Malika Maskarinec

Jan 5, 2022

The Forces of Form in German Modernism

Northwestern University Press 2018

The late 19th and early 20th centuries in Europe were times of intense technological, social and political change and transformation, and so it’s no surprise that much of the art and literature of this period was equal in its innovative intensity, attempting to make sense of times that were radically out of joint. Traditional scholarship on this period has focused on the alienation and disassociation that can be experienced when trying to keep up with the frenetic pace of modern life. But is this what the artists and writers of the day were trying to communicate to their audience?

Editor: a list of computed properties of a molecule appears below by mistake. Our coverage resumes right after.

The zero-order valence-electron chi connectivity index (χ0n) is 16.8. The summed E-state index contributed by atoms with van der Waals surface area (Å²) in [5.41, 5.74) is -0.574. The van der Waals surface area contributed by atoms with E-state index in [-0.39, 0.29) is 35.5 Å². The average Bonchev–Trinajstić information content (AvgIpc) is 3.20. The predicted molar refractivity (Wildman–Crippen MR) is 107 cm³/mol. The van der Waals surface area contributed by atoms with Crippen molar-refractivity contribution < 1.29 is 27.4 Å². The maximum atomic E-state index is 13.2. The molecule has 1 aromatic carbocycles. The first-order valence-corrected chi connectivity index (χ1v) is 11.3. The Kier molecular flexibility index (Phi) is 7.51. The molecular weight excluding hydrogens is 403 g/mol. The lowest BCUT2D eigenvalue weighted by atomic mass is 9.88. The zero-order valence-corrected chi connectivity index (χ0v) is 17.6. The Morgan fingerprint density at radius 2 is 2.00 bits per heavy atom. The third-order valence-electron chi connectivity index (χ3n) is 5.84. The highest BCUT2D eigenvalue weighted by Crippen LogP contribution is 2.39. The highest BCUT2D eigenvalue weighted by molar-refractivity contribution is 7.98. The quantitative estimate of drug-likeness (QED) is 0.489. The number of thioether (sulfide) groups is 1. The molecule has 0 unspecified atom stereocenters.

Without discounting the alienating effects of modernity, Malika Maskarinec has stepped in with a fascinating monograph on the period, The Forces of Form in German Modernism (Northwestern UP, 2018), which challenges and complicates this reading, drawing our attention to other themes present in the work of the period. Turning to various archival sources to see what the artists and their peers were interested in, Maskarinec finds a collection of figures reflecting on questions of the forces and forms that hold bodies together against the weight of gravity. In this intellectual milieu, buildings and statues capacity to hold themselves up can be part of profound aesthetic experience, abstract shapes maintaining their position on a page can stir feelings of empathy, and even simple everyday activities such as laying down, standing up and walking around are activities of profound existential importance. Touching on figures such as Schopenhauer, Rodin, Simmel, Klee and Kafka, Maskarinec’s book is overflowing with insights that will help students and scholars of the period revisit these works with fresh eyes, and like the artists and writers discussed, she will prove an excellent interlocutor for all those interested in what it means to be human.

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